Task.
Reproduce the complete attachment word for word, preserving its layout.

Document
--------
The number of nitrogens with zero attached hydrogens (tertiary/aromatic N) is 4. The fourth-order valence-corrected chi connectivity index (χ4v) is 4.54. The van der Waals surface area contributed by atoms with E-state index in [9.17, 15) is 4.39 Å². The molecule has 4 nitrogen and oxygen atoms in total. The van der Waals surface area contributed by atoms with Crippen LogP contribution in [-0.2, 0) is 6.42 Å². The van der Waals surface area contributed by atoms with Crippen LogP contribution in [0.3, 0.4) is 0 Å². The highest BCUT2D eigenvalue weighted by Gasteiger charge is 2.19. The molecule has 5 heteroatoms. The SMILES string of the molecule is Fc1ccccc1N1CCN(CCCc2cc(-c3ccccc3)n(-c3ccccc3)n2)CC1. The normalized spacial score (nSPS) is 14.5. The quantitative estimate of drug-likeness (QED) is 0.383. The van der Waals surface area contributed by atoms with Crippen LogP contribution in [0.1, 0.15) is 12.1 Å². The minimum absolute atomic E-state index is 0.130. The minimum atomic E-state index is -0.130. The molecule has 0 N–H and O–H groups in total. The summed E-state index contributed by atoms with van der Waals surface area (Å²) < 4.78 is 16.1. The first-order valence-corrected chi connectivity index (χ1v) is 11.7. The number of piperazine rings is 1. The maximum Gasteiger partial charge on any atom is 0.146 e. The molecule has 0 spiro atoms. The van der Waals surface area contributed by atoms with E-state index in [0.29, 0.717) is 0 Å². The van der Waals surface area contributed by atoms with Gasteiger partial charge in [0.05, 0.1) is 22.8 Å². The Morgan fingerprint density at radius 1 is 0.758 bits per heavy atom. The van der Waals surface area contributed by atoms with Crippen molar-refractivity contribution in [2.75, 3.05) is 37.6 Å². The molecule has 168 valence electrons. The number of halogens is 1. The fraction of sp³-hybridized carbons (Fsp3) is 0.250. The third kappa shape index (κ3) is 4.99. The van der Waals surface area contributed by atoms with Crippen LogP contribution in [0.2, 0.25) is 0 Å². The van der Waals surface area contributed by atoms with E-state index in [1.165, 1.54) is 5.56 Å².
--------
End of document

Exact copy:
The number of nitrogens with zero attached hydrogens (tertiary/aromatic N) is 4. The fourth-order valence-corrected chi connectivity index (χ4v) is 4.54. The van der Waals surface area contributed by atoms with E-state index in [9.17, 15) is 4.39 Å². The molecule has 4 nitrogen and oxygen atoms in total. The van der Waals surface area contributed by atoms with Crippen LogP contribution in [-0.2, 0) is 6.42 Å². The van der Waals surface area contributed by atoms with Crippen LogP contribution in [0.3, 0.4) is 0 Å². The highest BCUT2D eigenvalue weighted by Gasteiger charge is 2.19. The molecule has 5 heteroatoms. The SMILES string of the molecule is Fc1ccccc1N1CCN(CCCc2cc(-c3ccccc3)n(-c3ccccc3)n2)CC1. The normalized spacial score (nSPS) is 14.5. The quantitative estimate of drug-likeness (QED) is 0.383. The van der Waals surface area contributed by atoms with Crippen LogP contribution in [0.1, 0.15) is 12.1 Å². The minimum absolute atomic E-state index is 0.130. The minimum atomic E-state index is -0.130. The molecule has 0 N–H and O–H groups in total. The summed E-state index contributed by atoms with van der Waals surface area (Å²) < 4.78 is 16.1. The first-order valence-corrected chi connectivity index (χ1v) is 11.7. The number of piperazine rings is 1. The maximum Gasteiger partial charge on any atom is 0.146 e. The molecule has 0 spiro atoms. The van der Waals surface area contributed by atoms with E-state index in [0.29, 0.717) is 0 Å². The van der Waals surface area contributed by atoms with Gasteiger partial charge in [0.05, 0.1) is 22.8 Å². The Morgan fingerprint density at radius 1 is 0.758 bits per heavy atom. The van der Waals surface area contributed by atoms with Crippen molar-refractivity contribution in [2.75, 3.05) is 37.6 Å². The molecule has 168 valence electrons. The number of halogens is 1. The fraction of sp³-hybridized carbons (Fsp3) is 0.250. The third kappa shape index (κ3) is 4.99. The van der Waals surface area contributed by atoms with Crippen LogP contribution in [0.2, 0.25) is 0 Å². The van der Waals surface area contributed by atoms with E-state index in [1.165, 1.54) is 5.56 Å².